Welcome to another session of Turning Pages!
Synopsis: One day she's leaping in the waves near the family's Paradise-by-the-Sea beach home, the fittest of the fit, dreaming of finishing Little Women and having a new best friend; the next moment her lower body is numb and unresponsive and she's so terrified that she can barely breathe, and cannot speak... polio in the 1920's stole many children's lives and liveliness just that quickly - but it stole didn't just steal Rowan Collier's legs, it stole her family - because the Colliers are charter members of the Betterment Council, an organization which encourage people to come in and fill out information about their family histories, their family trees, and see if they're "fit" to breed. Rowans father and sister have made their mark on society, writing eugenics articles and doing research regarding the burden of the feeble-minded and the unfit on American society. As Colliers are nothing but fit, Rowan now simply cannot be one. The disease steals her name, as her father abandons her to be taken into a hospital for orphaned children for care.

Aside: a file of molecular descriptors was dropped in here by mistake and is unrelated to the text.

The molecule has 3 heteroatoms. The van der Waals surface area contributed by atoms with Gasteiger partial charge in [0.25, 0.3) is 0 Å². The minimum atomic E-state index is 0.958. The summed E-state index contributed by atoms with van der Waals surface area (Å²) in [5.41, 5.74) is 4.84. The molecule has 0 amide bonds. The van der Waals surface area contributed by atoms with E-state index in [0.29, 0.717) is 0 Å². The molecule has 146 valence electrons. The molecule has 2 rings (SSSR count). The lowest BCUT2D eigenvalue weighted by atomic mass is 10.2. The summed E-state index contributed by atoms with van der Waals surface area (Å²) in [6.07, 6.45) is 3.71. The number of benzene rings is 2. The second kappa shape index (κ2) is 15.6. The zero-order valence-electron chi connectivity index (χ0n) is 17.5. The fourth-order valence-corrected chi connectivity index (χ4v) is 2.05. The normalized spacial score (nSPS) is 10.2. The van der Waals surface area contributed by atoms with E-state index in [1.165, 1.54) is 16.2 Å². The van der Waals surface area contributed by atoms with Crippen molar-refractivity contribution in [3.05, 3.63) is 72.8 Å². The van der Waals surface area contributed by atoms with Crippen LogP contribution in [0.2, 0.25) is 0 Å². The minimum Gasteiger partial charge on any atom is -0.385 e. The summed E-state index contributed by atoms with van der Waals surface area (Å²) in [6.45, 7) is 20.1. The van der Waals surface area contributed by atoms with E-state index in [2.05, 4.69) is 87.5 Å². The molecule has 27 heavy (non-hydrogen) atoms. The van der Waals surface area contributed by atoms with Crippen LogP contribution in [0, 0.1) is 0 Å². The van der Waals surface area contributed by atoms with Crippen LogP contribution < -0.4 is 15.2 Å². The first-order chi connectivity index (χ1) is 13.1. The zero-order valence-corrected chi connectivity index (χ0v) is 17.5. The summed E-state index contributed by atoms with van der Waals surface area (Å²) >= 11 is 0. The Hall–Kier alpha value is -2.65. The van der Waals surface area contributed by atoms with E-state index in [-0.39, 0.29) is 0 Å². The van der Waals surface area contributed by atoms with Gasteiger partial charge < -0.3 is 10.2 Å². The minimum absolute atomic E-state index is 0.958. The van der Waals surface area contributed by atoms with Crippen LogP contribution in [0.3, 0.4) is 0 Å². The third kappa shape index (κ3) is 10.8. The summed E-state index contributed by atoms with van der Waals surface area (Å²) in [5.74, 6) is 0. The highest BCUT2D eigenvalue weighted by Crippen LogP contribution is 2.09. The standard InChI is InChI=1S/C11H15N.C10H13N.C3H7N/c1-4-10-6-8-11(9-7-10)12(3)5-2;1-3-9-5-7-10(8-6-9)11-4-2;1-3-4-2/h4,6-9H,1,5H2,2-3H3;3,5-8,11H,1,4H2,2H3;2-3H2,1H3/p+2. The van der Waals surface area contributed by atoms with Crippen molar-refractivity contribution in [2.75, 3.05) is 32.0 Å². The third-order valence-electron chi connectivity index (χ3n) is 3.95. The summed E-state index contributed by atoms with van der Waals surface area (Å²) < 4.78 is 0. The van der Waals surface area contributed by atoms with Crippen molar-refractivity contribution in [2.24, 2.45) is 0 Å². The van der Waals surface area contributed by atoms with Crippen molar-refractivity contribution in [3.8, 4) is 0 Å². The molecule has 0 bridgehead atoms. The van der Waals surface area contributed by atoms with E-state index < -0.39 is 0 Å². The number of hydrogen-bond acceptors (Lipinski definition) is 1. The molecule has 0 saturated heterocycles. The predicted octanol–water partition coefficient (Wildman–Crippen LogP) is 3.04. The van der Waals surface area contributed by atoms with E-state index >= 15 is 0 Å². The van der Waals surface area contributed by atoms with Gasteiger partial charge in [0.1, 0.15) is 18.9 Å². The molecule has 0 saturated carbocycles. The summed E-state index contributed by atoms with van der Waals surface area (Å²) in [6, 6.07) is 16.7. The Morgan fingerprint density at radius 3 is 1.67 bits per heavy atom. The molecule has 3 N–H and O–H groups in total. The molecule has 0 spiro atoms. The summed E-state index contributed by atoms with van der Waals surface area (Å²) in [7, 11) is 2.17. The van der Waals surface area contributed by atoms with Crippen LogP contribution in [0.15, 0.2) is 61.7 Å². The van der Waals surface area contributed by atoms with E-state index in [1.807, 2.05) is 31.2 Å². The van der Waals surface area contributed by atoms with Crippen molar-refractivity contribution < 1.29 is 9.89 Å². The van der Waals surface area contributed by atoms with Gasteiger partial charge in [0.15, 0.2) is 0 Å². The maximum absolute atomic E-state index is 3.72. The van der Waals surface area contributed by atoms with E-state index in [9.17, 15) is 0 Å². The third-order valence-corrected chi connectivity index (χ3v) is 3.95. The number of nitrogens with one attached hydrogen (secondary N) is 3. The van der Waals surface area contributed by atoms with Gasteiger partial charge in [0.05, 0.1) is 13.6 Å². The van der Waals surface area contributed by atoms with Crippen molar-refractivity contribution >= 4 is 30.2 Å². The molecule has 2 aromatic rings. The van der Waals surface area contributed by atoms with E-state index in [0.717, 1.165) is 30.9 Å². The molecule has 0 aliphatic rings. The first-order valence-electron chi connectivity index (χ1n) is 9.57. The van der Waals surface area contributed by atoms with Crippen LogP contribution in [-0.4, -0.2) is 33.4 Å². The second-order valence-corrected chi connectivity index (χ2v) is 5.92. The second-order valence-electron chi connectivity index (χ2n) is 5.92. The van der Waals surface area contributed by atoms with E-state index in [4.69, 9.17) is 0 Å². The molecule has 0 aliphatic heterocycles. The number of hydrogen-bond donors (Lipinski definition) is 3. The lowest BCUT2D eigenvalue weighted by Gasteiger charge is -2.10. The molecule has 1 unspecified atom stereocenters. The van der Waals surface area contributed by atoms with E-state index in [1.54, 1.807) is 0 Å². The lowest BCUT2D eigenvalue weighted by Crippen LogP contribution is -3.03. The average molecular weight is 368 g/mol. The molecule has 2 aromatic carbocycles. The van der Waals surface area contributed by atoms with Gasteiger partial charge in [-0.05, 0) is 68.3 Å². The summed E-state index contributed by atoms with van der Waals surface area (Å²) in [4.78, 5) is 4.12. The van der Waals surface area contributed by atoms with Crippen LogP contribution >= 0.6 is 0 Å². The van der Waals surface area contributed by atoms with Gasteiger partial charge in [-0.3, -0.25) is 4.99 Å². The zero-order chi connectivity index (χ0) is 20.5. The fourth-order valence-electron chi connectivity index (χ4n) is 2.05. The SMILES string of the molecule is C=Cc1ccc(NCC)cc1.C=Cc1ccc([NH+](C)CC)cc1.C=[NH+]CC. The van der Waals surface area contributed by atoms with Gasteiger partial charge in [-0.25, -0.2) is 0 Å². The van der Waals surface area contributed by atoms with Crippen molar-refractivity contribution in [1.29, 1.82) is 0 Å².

No name, no home, no hope -- Rowan withdraws into a silent bubble of shame and pain in the hospital until a caring physician comes along, who revives her spirit, and reminds her to take care of herself. She flourishes under his care, but her older sister, Julia takes even that away from her, in the name of sending her to a Betterment Society doctor... who pressures Rowan to be sterilized. Now, at sixteen, Rowan's not heard a word from her father in five, long lonely years. Her "livelihood" - a cot in a tent and at least two meals a day - is earned through work as an actress in a play. She lives the role of Ruthie the unfit cripple who drops the baby. At night, she is imprisoned with the group of the "unfit," locked away as a sideshow freak for the Betterment Council's traveling show. Dorchy, an orphan carney girl who is employed by the leaders of the freak show, thinks "fit to breed" is a crock. She's determined to use her con-woman skills to find her uncle, and restart her life on the Midway. With nowhere to go, and without the protection of her father's name, Rowan must escape from an uncomfortable situation with the show which rapidly becomes dreadful. When Rowan and Dorchy go on the lam, Dorchy revives her con-artist carney ways to get them money and leverage, but Rowan fears that the two girls are too different to go the same direction. They make a plan, a pact, each giving the other courage as needed. The two of them find themselves working as staff at an island summer camp in Maine. Camp Loup is a Betterment Society camp for orphaned unfit children -- but though the Betterment Council representative makes many promises, it quickly becomes apparent that this situation is worse than their last. An influenza has swept through, and many of the campers have died -- and still more are dying, of the 'flu, or of the cold-eyed doctor's so-called cure? Rowan and Dorchy must survive the camp's directors, the island, a storm long enough to escape, and let the world know the truth about what's going on at Camp Loup. At the last Rowan must stand - on her own two, polio-weakened two legs - against how she was raised, and decide how she wants to use what she knows to make a difference.